More Military Personnel Might Have Been Involved in Misconduct Before Obama’s Trip
A preliminary investigation by the Defense Department has determined that more than five military personnel might have been involved in the hotel misconduct that occurred last week in Cartagena, Colombia, ahead of President Obama’s visit to the city, a military spokesman said Monday.
Col. Scott Malcom of the U.S. Southern Command declined to specify how many more service members might be implicated. He said that military investigators were still trying to gather the facts about a night of partying Wednesday among Secret Service agents and military personnel who were part of the president’s security advance team for the Summit of Americas.
In a phone interview, Malcom said a military officer assigned to the U.S. Embassy in Colombia had conducted a preliminary review of surveillance tapes at the Hotel Caribe in Cartagena, which led investigators to believe that more than five U.S. military personnel may have been involved in the misconduct. Later, Malcom sought to clarify his remarks, saying he assumed investigators had reviewed the tapes, among other evidence, but did not know for certain.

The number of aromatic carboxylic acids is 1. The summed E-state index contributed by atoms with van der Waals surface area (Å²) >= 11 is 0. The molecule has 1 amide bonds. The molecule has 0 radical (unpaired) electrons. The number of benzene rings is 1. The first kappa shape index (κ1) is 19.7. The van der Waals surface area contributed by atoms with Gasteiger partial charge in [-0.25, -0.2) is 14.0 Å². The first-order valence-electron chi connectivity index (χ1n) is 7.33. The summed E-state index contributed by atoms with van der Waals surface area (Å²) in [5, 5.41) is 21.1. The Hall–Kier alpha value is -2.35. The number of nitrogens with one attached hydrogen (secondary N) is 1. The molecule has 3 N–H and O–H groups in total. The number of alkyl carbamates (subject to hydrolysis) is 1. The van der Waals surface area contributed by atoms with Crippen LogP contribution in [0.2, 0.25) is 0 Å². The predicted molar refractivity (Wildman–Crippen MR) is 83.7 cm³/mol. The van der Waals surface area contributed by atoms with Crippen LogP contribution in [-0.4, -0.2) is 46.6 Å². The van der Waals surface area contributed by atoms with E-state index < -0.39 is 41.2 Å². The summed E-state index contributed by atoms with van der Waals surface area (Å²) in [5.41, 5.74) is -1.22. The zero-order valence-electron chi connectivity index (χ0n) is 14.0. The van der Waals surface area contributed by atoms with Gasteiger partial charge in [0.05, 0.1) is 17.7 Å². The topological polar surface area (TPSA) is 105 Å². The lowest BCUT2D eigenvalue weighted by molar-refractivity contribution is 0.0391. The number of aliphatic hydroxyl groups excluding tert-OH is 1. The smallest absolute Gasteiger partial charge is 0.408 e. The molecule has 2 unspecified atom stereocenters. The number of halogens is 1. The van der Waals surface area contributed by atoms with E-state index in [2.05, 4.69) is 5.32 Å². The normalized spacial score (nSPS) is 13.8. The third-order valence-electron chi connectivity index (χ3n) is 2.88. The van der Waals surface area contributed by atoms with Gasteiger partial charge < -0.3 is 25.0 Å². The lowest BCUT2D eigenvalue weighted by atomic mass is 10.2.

“We are embarrassed,” Gen. Martin E. Dempsey, chairman of the Joint Chiefs of Staff, told reporters Monday when asked about the military’s reaction. “We let the boss down because nobody is talking about what went down in Colombia other than this incident.”
The disclosure that the military probe has expanded suggests that authorities could uncover new evidence of misbehavior. The Secret Service has placed 11 agents, accused of bringing prostitutes to their rooms that night, on administrative leave pending a separate investigation by that agency. On Monday, the agency revoked the top secret security clearances of all 11 men, spokesman Edwin Donovan said.
The revocation of such clearances is not uncommon and does not signal that the agency is on the verge of firing the officers, Donovan emphasized. He noted that security clearances can be reinstated after internal investigations are complete, depending on the findings.